Balls

Talk about your racquets, your strings, shoes and yes, your balls.
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Balls

#1

Post by Deuce »

Post your thoughts, praise, frustrations, etc. with the different kinds/brands of tennis balls here...
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Re: Balls

#2

Post by ponchi101 »

The balls being used at the ATP cup were Dunlops. Now, I have not played with Dunlops in a long time, but, if I remember well, they are like rocks. The same factory as Slazengers, you can use them to play tennis or murder somebody (a good smash on the head with one will do the trick).
Obviously done because of the money, but has any player said anything about the balls? Or am I just lost and this change took place last year? Or even before?
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Re: Balls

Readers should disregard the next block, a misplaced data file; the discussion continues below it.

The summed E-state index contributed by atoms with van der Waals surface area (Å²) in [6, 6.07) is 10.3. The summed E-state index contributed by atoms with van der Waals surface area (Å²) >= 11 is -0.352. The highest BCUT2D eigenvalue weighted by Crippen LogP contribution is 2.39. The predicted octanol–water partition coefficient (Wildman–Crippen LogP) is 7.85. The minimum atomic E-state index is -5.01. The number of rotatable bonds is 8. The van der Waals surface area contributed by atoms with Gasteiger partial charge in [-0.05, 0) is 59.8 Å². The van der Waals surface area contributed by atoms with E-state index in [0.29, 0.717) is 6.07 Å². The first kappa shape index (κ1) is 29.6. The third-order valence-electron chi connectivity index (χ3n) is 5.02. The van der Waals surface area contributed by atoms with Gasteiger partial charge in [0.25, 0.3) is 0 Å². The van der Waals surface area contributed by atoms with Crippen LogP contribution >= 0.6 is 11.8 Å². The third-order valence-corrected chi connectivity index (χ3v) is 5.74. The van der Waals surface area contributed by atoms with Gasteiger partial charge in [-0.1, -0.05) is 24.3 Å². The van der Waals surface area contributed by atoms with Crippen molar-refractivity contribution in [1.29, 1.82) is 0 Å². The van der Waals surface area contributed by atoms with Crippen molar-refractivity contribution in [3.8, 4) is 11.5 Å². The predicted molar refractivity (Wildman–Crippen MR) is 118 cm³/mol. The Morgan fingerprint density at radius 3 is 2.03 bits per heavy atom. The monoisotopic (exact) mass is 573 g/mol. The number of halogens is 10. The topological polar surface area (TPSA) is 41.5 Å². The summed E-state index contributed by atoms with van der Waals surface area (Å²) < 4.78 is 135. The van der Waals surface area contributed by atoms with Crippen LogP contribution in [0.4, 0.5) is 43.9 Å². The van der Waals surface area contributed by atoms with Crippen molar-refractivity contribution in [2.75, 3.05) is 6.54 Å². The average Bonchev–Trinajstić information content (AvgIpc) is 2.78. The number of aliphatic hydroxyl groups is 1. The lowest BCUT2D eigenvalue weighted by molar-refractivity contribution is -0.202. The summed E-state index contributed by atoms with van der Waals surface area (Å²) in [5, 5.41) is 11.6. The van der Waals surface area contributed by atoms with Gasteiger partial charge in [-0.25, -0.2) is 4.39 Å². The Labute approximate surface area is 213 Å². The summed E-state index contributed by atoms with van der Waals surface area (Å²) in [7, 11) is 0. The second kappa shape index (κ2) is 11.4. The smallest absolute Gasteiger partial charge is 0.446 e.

#3

Post by Deuce »

You play with pressureless balls, and you're complaining that Dunlops are too hard? :)
I haven't seen pressureless balls for a long time - but I remember them being as hard as a rock 20 years ago.

As for the Dunlops at the ATP Cup, I have no idea... but Dunlop, like all ball manufacturers, make many different kinds of balls. Plus, any ball manufacturer can make a ball especially for a specific tournament, and that ball could be quite different than any ball available commercially.
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Re: Balls

#4

Post by ponchi101 »

Who said I was complaining about hard balls? I love hard balls. A good, solid Dunlop or Slazenger, go for a flat serve and hit that crisp volley.
But I am not in the majority, I know ;)
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Re: Balls

#5

Post by Deuce »

Oh - ok.
I just couldn't imagine anyone liking hard balls :D so I assumed you were complaining.

Are the pressureless balls you play with still really hard?
Could that be at least part of the source of your arm problem?
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Re: Balls

#6

Post by ponchi101 »